Super-Sod Reminds Homeowners to Be on the Lookout for Fall Armyworms in Their Lawns

July is the time to begin scouting for fall armyworms in the Southeast.

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Armyworm damage

Armyworm damage

If your sod has become discolored or looks like it has been exposed to frost this could be a sign of armyworm damage.

(PRWEB) July 30, 2014

Homeowners, don't let your beautiful new lawn go to the bugs. Armyworms love to eat brand new sod but they don’t originate there. Here are some facts about fall armyworms:

-Fall armyworms are not indigenous to the Southeast and cannot overwinter here.

-They aren't really worms, they are caterpillars.

-The caterpillars are the larval form of a subtropical moth that migrates here from the tropics in late summer. Some years they don't make it here, but when they do they typically arrive in July and can thrive until the first frost.

-They get their name from the caterpillar's behavior of moving across lawns in an army-like fashion.

-Armyworms are particularly attracted to new sod, and new sod is very vulnerable to damage.

-They do all their damage to lawns when they are in the caterpillar (or larvae) stage of their life cycle.

-Armyworm moths lay their egg sacs on homes, fencing, bushes, etc., but rarely do they lay eggs in grass.

-There is no "over the counter" preventative treatment available to homeowners for armyworms in the moth, egg, or pupae stages.

-However, insecticide is available to homeowners for treating when they're in the caterpillar stage. When you see a sign of them, treat your lawn immediately because they can do terrible damage within 24 hours.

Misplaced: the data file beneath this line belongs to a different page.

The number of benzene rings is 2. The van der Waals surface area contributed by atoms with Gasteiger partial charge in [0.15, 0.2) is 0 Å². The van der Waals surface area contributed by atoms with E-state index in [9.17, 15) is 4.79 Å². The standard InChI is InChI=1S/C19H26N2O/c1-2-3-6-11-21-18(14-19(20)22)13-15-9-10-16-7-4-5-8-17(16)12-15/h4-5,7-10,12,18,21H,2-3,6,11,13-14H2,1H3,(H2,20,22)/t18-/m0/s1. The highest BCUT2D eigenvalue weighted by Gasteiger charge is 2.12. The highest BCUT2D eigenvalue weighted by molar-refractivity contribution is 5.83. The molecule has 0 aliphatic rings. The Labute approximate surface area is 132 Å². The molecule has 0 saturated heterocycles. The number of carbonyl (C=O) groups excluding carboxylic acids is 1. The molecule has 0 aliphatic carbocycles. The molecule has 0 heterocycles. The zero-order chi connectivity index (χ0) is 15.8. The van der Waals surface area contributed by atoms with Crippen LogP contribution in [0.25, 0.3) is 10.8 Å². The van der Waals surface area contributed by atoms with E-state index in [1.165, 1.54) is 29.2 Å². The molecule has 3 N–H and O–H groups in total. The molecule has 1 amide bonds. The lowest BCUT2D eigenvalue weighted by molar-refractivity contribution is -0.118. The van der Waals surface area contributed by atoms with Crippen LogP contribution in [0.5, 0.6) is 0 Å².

How do you know if you have armyworms?

If your sod has become discolored or looks like it has been exposed to frost this could be a sign of armyworm damage. The damage often begins on the edge of the lawn and moves across. Also, a large number of birds in a turf area may be a sign of armyworms since they are an excellent food source for birds.

Test for armyworms with a soap flush: A soap flush is a mixture of 3 tablespoons of liquid dish soap with 1 gallon of water. We find that lemon-scented dish soap is the most effective. Pour the mixture into a 3' x 3' area and watch the action. The soap will agitate the caterpillars' skin and they will come to the surface - you can see them and then you will know to treat for them immediately. We recommend scouting for armyworms from July until the first good frost.

There are an abundance of insecticides available on the market that treat armyworm infestations in the caterpillar/larvae stage. In order to break the life cycle, you must treat more than once. Just because the armyworms have gone to pupae stage does not mean they are gone. They will mature into moths, lay eggs, hatch into caterpillars/larvae, and infest your yard again. Be vigilant and treat multiple times according to the insecticide instructions. If you live in an area prone to infestation, stock up on insecticide and be prepared to defend your yard with treatment when necessary.

Call your local Super-Sod outlet for information on insecticides that treat armyworms - many Super-Sod Outlets carry insecticides or they can recommend a source or service. Remember that whenever you purchase insecticides, be sure to read all insecticide instructions carefully and apply at the application rate recommended on the product label for the pest you are targeting.

For more information on armyworms visit NC State's TurfFiles and University of Florida's Featured Creatures.

Super-Sod is a family-run business that employs experts in turf and horticulture. One of their most popular products has been their Soil3 organic compost, delivered in a cubic yard BigYellowBag, which they make partially from composted grass clippings from their sod production. Super-Sod continues to develop new garden products, foster gardening and landscaping, and always seeks to improve their farming practices, technology, environmental stewardship, and employee knowledge.


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